June 9, 2023

Dubai Week

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Climate change contributes to the spread of dengue and other diseases

Posted: 06/04/2023 (Last Updated: 06/04/2023, Time: 14:47)

GENEVA – Together – The World Health Organization has warned that dengue fever and other diseases caused by mosquito-borne viruses are spreading faster and more widely due to climate change, raising fears of a global pandemic.

World Health Organization experts have warned of rising cases of dengue fever and chikungunya, and said they expect the Zika virus to re-emerge around the world.

All three diseases are transmitted by arthropod viruses (viruses transmitted by arthropods) that are transmitted to humans by mosquitoes of the genus Aedes, known as tiger mosquitoes.

Climate change has played a major role in facilitating the spread of mosquitoes, Raman Velayuthan, coordinator of the World Health Organization’s dengue and virus initiative, said during a press conference. Outbreaks outside historical distribution areas.

Velayuthan urged countries to be “vigilant” in detecting the spread of the disease to “avoid any major outbreak”.
Dengue is endemic in 100 countries, but dengue is a threat in 29 countries. The number of cases has risen in recent years, from nearly half a million in 2000 to 5.2 million in 2019, the worst year yet.

Cases were not properly recorded during the Covid pandemic, but the numbers remained high.

Meanwhile, Chikungunya infections have been reported in 115 countries since its discovery in the 1950s, Rojas-Alvarez said, adding that it is on the rise in the American region. Since January, around 135,000 cases have been reported in the region, compared to 50,000 cases in the first half of 2022.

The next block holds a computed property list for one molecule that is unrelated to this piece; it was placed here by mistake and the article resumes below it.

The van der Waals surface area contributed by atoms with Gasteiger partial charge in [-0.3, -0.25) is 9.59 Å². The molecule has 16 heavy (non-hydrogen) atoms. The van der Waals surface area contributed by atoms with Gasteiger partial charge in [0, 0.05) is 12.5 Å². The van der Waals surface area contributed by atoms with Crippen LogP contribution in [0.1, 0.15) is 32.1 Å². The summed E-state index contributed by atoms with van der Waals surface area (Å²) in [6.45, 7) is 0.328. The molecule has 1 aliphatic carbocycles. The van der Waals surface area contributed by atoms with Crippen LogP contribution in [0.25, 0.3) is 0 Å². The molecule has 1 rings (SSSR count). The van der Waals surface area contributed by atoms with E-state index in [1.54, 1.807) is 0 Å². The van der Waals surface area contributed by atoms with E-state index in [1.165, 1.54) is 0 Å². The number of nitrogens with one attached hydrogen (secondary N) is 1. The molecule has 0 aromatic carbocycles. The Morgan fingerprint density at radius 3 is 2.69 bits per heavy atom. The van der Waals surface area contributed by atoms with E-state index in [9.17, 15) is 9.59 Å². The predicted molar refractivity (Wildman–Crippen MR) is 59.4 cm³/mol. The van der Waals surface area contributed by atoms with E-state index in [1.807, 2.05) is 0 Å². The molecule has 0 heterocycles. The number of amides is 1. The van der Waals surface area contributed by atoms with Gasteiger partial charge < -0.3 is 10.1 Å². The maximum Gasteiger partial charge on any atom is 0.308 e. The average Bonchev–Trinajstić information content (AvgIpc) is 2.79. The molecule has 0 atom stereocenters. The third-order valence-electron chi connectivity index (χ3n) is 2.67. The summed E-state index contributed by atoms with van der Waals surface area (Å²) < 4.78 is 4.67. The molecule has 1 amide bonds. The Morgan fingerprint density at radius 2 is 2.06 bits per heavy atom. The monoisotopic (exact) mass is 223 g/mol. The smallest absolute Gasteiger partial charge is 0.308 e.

Of greatest concern may be the geographic expansion of these two diseases from the Americas in the South to the Northern Hemisphere, including some European countries.
“With climate change, mosquitoes have proliferated and the spread of these diseases has expanded … in latitude and longitude,” Rojas-Álvarez said, describing the situation as “dangerous.”
He warned that this strong outbreak in the US “could be a sign of what next summer will look like in the Northern Hemisphere”.

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Both diseases often cause mild symptoms (fever, body aches and rash). Most people infected with chikungunya feel symptoms for only a week, but 40% feel the effects for months or even years.

Rojas warned Alvarez that chikungunya could lead to permanent disability.